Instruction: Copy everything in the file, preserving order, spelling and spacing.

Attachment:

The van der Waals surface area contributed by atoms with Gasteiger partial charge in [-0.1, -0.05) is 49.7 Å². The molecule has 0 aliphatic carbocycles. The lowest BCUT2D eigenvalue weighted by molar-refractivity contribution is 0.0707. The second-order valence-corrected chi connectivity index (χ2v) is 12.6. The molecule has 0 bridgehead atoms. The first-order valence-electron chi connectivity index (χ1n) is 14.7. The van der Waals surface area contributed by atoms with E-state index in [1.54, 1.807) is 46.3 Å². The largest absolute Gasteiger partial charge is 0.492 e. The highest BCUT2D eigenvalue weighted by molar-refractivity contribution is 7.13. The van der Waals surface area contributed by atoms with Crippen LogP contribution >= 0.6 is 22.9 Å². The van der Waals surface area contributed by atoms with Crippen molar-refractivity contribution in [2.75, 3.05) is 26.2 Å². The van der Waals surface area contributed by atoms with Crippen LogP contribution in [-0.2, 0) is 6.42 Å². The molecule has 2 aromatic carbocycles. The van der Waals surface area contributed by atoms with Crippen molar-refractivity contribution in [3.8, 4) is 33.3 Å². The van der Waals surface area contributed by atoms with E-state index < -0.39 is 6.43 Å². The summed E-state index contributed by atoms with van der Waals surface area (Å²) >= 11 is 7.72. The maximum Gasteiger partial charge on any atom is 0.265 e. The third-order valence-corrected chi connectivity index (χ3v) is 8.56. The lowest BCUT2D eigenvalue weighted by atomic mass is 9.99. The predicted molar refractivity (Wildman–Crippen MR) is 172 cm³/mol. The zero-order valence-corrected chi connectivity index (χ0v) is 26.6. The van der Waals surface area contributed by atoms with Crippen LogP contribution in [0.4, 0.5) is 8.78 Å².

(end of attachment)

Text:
The van der Waals surface area contributed by atoms with Gasteiger partial charge in [-0.1, -0.05) is 49.7 Å². The molecule has 0 aliphatic carbocycles. The lowest BCUT2D eigenvalue weighted by molar-refractivity contribution is 0.0707. The second-order valence-corrected chi connectivity index (χ2v) is 12.6. The molecule has 0 bridgehead atoms. The first-order valence-electron chi connectivity index (χ1n) is 14.7. The van der Waals surface area contributed by atoms with E-state index in [1.54, 1.807) is 46.3 Å². The largest absolute Gasteiger partial charge is 0.492 e. The highest BCUT2D eigenvalue weighted by molar-refractivity contribution is 7.13. The van der Waals surface area contributed by atoms with Crippen LogP contribution >= 0.6 is 22.9 Å². The van der Waals surface area contributed by atoms with Crippen molar-refractivity contribution in [2.75, 3.05) is 26.2 Å². The van der Waals surface area contributed by atoms with Crippen LogP contribution in [-0.2, 0) is 6.42 Å². The molecule has 2 aromatic carbocycles. The van der Waals surface area contributed by atoms with Crippen molar-refractivity contribution in [3.8, 4) is 33.3 Å². The van der Waals surface area contributed by atoms with E-state index < -0.39 is 6.43 Å². The summed E-state index contributed by atoms with van der Waals surface area (Å²) >= 11 is 7.72. The maximum Gasteiger partial charge on any atom is 0.265 e. The third-order valence-corrected chi connectivity index (χ3v) is 8.56. The lowest BCUT2D eigenvalue weighted by atomic mass is 9.99. The predicted molar refractivity (Wildman–Crippen MR) is 172 cm³/mol. The zero-order valence-corrected chi connectivity index (χ0v) is 26.6. The van der Waals surface area contributed by atoms with Crippen LogP contribution in [0.4, 0.5) is 8.78 Å².